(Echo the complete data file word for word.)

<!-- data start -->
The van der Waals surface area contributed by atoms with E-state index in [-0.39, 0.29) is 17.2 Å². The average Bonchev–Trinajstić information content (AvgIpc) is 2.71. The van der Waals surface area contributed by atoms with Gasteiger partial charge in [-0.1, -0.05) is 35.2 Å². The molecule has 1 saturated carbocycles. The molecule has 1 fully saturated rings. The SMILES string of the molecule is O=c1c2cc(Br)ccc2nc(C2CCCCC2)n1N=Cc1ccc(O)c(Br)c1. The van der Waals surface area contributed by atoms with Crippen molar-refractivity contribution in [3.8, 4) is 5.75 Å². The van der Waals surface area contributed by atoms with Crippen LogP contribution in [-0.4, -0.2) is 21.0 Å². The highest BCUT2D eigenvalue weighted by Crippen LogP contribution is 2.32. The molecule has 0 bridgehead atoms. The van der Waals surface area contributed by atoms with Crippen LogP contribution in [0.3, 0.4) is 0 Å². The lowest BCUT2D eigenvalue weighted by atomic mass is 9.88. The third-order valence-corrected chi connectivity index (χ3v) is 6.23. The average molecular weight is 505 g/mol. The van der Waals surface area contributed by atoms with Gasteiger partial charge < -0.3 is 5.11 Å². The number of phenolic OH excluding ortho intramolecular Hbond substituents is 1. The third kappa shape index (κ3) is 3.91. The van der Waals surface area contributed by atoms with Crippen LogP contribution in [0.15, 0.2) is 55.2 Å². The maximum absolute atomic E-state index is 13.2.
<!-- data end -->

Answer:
The van der Waals surface area contributed by atoms with E-state index in [-0.39, 0.29) is 17.2 Å². The average Bonchev–Trinajstić information content (AvgIpc) is 2.71. The van der Waals surface area contributed by atoms with Gasteiger partial charge in [-0.1, -0.05) is 35.2 Å². The molecule has 1 saturated carbocycles. The molecule has 1 fully saturated rings. The SMILES string of the molecule is O=c1c2cc(Br)ccc2nc(C2CCCCC2)n1N=Cc1ccc(O)c(Br)c1. The van der Waals surface area contributed by atoms with Crippen molar-refractivity contribution in [3.8, 4) is 5.75 Å². The van der Waals surface area contributed by atoms with Crippen LogP contribution in [-0.4, -0.2) is 21.0 Å². The highest BCUT2D eigenvalue weighted by Crippen LogP contribution is 2.32. The molecule has 0 bridgehead atoms. The van der Waals surface area contributed by atoms with Crippen LogP contribution in [0.3, 0.4) is 0 Å². The lowest BCUT2D eigenvalue weighted by atomic mass is 9.88. The third-order valence-corrected chi connectivity index (χ3v) is 6.23. The average molecular weight is 505 g/mol. The van der Waals surface area contributed by atoms with Gasteiger partial charge < -0.3 is 5.11 Å². The number of phenolic OH excluding ortho intramolecular Hbond substituents is 1. The third kappa shape index (κ3) is 3.91. The van der Waals surface area contributed by atoms with Crippen LogP contribution in [0.15, 0.2) is 55.2 Å². The maximum absolute atomic E-state index is 13.2.